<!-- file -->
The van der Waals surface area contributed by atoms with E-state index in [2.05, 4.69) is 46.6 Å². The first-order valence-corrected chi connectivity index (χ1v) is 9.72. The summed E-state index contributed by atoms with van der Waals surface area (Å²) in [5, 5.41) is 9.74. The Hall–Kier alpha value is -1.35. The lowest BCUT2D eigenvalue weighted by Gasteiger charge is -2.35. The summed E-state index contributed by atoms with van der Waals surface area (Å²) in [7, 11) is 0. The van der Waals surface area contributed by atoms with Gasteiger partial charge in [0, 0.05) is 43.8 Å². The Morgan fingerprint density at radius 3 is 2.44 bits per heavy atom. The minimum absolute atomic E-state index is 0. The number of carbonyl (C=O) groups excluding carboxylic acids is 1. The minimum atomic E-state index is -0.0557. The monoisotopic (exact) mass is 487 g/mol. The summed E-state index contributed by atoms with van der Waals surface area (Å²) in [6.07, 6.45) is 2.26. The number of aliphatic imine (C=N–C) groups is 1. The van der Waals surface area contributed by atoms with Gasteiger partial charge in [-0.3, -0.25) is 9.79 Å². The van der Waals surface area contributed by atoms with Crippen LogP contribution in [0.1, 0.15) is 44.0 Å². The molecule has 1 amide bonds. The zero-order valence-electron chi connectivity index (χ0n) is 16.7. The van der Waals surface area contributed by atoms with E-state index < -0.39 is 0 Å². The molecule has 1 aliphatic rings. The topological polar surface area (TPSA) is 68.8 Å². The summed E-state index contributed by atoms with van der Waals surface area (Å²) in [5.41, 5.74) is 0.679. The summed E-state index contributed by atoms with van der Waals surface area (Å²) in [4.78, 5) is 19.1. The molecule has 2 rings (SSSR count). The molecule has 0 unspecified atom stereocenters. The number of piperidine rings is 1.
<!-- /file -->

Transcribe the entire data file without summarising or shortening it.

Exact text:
The van der Waals surface area contributed by atoms with E-state index in [2.05, 4.69) is 46.6 Å². The first-order valence-corrected chi connectivity index (χ1v) is 9.72. The summed E-state index contributed by atoms with van der Waals surface area (Å²) in [5, 5.41) is 9.74. The Hall–Kier alpha value is -1.35. The lowest BCUT2D eigenvalue weighted by Gasteiger charge is -2.35. The summed E-state index contributed by atoms with van der Waals surface area (Å²) in [7, 11) is 0. The van der Waals surface area contributed by atoms with Gasteiger partial charge in [0, 0.05) is 43.8 Å². The Morgan fingerprint density at radius 3 is 2.44 bits per heavy atom. The minimum absolute atomic E-state index is 0. The number of carbonyl (C=O) groups excluding carboxylic acids is 1. The minimum atomic E-state index is -0.0557. The monoisotopic (exact) mass is 487 g/mol. The summed E-state index contributed by atoms with van der Waals surface area (Å²) in [6.07, 6.45) is 2.26. The number of aliphatic imine (C=N–C) groups is 1. The van der Waals surface area contributed by atoms with Gasteiger partial charge in [-0.3, -0.25) is 9.79 Å². The van der Waals surface area contributed by atoms with Crippen LogP contribution in [0.1, 0.15) is 44.0 Å². The molecule has 1 amide bonds. The zero-order valence-electron chi connectivity index (χ0n) is 16.7. The van der Waals surface area contributed by atoms with E-state index < -0.39 is 0 Å². The molecule has 1 aliphatic rings. The topological polar surface area (TPSA) is 68.8 Å². The summed E-state index contributed by atoms with van der Waals surface area (Å²) in [5.41, 5.74) is 0.679. The summed E-state index contributed by atoms with van der Waals surface area (Å²) in [4.78, 5) is 19.1. The molecule has 2 rings (SSSR count). The molecule has 0 unspecified atom stereocenters. The number of piperidine rings is 1.